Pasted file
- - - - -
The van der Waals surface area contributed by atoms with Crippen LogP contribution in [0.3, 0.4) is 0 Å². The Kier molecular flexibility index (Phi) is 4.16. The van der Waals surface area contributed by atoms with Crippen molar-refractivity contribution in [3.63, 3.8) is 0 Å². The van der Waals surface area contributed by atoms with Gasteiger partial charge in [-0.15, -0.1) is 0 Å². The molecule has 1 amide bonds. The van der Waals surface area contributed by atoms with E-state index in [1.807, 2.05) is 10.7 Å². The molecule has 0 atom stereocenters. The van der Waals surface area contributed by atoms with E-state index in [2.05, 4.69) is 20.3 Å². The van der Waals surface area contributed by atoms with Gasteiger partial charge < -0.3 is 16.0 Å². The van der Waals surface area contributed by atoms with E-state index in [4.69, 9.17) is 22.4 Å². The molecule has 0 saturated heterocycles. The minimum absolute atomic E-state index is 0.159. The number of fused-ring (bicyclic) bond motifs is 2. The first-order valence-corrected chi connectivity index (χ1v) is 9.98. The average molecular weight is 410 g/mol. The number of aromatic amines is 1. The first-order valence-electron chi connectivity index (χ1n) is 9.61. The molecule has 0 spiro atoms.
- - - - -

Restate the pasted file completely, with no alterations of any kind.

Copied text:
The van der Waals surface area contributed by atoms with Crippen LogP contribution in [0.3, 0.4) is 0 Å². The Kier molecular flexibility index (Phi) is 4.16. The van der Waals surface area contributed by atoms with Crippen molar-refractivity contribution in [3.63, 3.8) is 0 Å². The van der Waals surface area contributed by atoms with Gasteiger partial charge in [-0.15, -0.1) is 0 Å². The molecule has 1 amide bonds. The van der Waals surface area contributed by atoms with E-state index in [1.807, 2.05) is 10.7 Å². The molecule has 0 atom stereocenters. The van der Waals surface area contributed by atoms with E-state index in [2.05, 4.69) is 20.3 Å². The van der Waals surface area contributed by atoms with Gasteiger partial charge < -0.3 is 16.0 Å². The van der Waals surface area contributed by atoms with E-state index in [4.69, 9.17) is 22.4 Å². The molecule has 0 saturated heterocycles. The minimum absolute atomic E-state index is 0.159. The number of fused-ring (bicyclic) bond motifs is 2. The first-order valence-corrected chi connectivity index (χ1v) is 9.98. The average molecular weight is 410 g/mol. The number of aromatic amines is 1. The first-order valence-electron chi connectivity index (χ1n) is 9.61. The molecule has 0 spiro atoms.